An Overview of GT Road Lahore

Overview of GT Road Lahore

GT Road, also known as Grand Trunk Road, is one of the oldest and longest highways in Asia, connecting Pakistan to India and Bangladesh. It was built by Sher Shah Suri, the Afghan ruler of India, in the 16th century to facilitate trade and commerce across the Indian subcontinent.

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Today, it is not only an important transportation route but also a cultural and historical landmark that reflects the rich heritage of the region. explores the history and significance of GT Road Lahore below, which is one of the most important sections of the highway.


Overview of GT Road

The Grand Trunk Road, also known as Uttarapath, Sarak-e-Azam, Shah Rah-e-Azam, Badshahi Sarak, and Long Walk, is an ancient and extensive road that has linked the Indian subcontinent with Central Asia for at least 2,500 years. It stretches for approximately 2,400 km from Teknaf, Bangladesh, on the Myanmar border, all the way to Kabul, Afghanistan, passing through major cities such as Chittagong, Dhaka, Kolkata, Prayagraj, Delhi, Amritsar, Lahore, Gujrat, Rawalpindi, and Peshawar.

The highway was first constructed by Chandragupta Maurya, the founder of the Maurya Empire, in the 3rd century BCE. He extended the ancient route of Uttarapatha from the mouth of the Ganges to the north-western frontier of his empire.

The road was later improved under the reign of Ashoka, and Sher Shah Suri realigned the old route to Sonargaon and Rohtas. Mahmud Shah Durrani rebuilt the Afghan side of the road, and significant improvements were made during the British period between 1833 and 1860.

Today, the road overlaps with several national highways, including N1, Feni, N4, N405, N507, and N6 in Bangladesh; NH 12, NH 27, NH 19, NH 44, and NH 3 in India; and N-5 and AH1 in Pakistan and Afghanistan, respectively.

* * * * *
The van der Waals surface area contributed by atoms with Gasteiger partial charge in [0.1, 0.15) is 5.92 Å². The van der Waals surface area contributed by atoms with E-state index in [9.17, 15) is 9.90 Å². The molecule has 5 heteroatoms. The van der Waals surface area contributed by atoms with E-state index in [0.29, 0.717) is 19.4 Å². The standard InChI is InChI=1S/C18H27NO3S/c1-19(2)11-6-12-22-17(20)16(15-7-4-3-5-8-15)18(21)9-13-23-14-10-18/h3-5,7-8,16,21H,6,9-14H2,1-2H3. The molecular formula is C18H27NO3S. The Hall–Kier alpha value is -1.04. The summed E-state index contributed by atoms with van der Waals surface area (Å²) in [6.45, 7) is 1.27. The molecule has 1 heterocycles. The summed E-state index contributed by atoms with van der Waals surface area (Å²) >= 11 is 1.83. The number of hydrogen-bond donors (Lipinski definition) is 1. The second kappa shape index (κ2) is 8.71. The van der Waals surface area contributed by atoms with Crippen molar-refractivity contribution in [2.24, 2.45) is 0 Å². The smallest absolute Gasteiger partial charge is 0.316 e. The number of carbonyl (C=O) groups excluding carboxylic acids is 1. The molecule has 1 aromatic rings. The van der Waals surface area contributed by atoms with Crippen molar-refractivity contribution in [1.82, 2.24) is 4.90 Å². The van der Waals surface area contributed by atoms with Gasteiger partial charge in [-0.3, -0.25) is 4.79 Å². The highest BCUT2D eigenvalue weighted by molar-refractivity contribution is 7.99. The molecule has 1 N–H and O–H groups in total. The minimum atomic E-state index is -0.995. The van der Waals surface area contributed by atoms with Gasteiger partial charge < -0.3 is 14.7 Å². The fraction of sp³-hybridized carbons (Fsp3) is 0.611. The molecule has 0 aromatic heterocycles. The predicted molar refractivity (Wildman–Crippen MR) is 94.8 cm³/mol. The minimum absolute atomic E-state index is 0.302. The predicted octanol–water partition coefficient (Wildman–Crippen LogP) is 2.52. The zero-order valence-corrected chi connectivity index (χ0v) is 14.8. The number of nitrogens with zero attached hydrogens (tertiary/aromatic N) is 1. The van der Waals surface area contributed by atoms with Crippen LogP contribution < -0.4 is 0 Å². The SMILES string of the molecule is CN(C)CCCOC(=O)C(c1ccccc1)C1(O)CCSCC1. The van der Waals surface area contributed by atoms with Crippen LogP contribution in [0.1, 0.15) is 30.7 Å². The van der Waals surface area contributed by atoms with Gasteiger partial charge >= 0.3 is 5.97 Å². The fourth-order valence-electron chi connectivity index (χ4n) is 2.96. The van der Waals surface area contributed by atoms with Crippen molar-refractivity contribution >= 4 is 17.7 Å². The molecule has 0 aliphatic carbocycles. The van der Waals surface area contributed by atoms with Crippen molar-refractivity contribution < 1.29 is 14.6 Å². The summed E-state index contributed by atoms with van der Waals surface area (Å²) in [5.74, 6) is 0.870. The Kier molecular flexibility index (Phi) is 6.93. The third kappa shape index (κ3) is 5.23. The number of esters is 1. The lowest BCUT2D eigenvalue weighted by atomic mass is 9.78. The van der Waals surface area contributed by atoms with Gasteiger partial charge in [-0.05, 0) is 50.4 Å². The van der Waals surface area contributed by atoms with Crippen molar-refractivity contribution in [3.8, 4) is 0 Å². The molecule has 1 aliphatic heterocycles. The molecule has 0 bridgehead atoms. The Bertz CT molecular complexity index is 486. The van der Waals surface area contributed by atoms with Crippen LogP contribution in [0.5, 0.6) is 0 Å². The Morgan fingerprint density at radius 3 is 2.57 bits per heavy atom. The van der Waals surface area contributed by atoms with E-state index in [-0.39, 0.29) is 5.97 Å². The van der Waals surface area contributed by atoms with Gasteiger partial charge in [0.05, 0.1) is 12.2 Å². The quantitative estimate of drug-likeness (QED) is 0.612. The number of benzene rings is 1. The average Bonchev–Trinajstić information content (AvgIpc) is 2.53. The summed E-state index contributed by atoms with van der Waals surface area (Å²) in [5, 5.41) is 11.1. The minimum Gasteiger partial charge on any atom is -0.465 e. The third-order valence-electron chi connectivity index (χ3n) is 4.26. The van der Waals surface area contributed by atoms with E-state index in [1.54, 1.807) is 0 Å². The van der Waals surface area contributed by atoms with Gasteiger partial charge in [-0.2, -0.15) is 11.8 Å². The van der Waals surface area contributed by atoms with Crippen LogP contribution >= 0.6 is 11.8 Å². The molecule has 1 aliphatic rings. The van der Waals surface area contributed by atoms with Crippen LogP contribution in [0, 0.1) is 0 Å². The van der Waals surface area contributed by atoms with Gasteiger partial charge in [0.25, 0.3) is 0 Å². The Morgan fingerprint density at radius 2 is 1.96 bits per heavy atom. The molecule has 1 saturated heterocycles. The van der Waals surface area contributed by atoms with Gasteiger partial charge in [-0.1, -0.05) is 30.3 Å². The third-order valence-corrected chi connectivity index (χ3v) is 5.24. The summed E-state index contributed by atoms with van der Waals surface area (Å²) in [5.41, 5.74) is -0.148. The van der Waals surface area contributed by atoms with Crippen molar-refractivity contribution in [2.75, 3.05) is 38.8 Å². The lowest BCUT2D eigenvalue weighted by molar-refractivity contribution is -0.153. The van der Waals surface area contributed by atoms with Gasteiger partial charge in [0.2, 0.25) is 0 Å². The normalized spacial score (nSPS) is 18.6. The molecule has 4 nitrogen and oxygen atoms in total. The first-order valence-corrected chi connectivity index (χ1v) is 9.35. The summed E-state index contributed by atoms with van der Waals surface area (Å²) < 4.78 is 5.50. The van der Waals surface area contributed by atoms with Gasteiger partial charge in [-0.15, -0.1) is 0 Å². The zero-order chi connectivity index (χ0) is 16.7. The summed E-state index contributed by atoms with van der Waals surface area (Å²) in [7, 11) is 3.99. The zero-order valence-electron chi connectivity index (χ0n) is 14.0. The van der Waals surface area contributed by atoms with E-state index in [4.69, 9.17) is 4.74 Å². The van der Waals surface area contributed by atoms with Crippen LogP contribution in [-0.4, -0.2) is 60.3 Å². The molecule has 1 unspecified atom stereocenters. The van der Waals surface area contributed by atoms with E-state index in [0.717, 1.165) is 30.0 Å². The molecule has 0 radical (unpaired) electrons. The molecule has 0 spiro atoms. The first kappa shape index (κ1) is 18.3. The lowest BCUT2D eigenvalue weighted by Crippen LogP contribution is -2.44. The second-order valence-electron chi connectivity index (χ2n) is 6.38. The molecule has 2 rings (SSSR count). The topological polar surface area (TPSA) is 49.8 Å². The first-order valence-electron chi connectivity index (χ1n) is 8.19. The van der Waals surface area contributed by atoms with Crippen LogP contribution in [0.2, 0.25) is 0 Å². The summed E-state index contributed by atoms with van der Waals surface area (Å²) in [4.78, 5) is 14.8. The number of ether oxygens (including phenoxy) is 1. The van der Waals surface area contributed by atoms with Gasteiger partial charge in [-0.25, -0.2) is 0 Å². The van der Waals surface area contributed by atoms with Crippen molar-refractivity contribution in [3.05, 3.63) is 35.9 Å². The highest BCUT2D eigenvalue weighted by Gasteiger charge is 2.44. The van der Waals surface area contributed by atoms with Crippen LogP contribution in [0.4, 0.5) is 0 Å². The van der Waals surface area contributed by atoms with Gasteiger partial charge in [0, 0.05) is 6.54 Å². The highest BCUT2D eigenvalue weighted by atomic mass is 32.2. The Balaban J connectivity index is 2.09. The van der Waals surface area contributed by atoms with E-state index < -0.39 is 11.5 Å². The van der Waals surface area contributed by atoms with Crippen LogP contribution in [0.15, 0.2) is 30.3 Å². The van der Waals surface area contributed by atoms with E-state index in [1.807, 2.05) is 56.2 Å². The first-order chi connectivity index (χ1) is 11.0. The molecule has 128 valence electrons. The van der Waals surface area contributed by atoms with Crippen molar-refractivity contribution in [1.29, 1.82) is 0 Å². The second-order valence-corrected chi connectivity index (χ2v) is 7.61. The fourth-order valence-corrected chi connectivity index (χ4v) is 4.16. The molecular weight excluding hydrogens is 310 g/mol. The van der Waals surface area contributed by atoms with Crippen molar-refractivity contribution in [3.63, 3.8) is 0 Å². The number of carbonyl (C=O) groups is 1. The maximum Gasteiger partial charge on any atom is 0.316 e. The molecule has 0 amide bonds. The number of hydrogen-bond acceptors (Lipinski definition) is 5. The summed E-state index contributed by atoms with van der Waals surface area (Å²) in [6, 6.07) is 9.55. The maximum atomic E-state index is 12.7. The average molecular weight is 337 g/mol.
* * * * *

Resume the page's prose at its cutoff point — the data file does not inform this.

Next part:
GT Road Lahore: Historical Background


GT Road map


Lahore, the capital of Punjab, has always been a center of power, culture, and trade in South Asia. The city’s strategic location at the crossroads of different civilizations and trade routes made it a melting pot of diverse cultures and traditions. GT Road Lahore, which runs through the city’s heart, has played a crucial role in shaping its history and culture.


Ancient Times

The existence of the Grand Trunk Road was documented in ancient texts, such as the Mahabharata and Buddhist literature, where it was known as the Uttarapatha, connecting eastern India with Central Asia and Ancient Greece.


Mauryan Empire

Chandragupta Maurya built the precursor to the modern Grand Trunk Road based on the Persian Royal Road, connecting cities such as Takshashila and Purushapura in northwest India. This road was maintained by the Mauryas and expanded by Ashoka, who planted trees and built rest houses for travelers.


Suri and Mughal Empires

Sher Shah Suri repaired and rerouted the old road in the 16th century, increasing its width, building sarais and baolis, and developing green spaces alongside some sections. More sarais were built during the Mughal reign, with Jahangir giving the order that they should all be built of burnt brick and stone. The route was referred to as “Sadak-e-Azam” by Suri and “Badshahi Sadak” during the Mughal Empire.


British Empire

In the 1830s, the East India Company initiated a program of metalled road construction, rebuilding the Grand Trunk Road from Calcutta to Kabul, Afghanistan at a cost of £1000/mile. The road became a subject of literary works, including those of Rudyard Kipling, who described it as a “river of life”.


Republic of India

The Indian sections of the Grand Trunk Road coincide with NH 19 and NH 44 of the National Highways in India. The historic sites along the road in India were submitted to the tentative list of UNESCO World Heritage Sites in 2015, under the title “Sites along the Uttarapath, Badshahi Sadak, Sadak-e-Azam, Banho, Grand Trunk Road”. 

Psephologists refer to the area around the road as the “GT Road Belt” or Gujarat Road during elections, with the region from Ambala to Sonipat in Haryana known as the “GT road belt of Haryana.”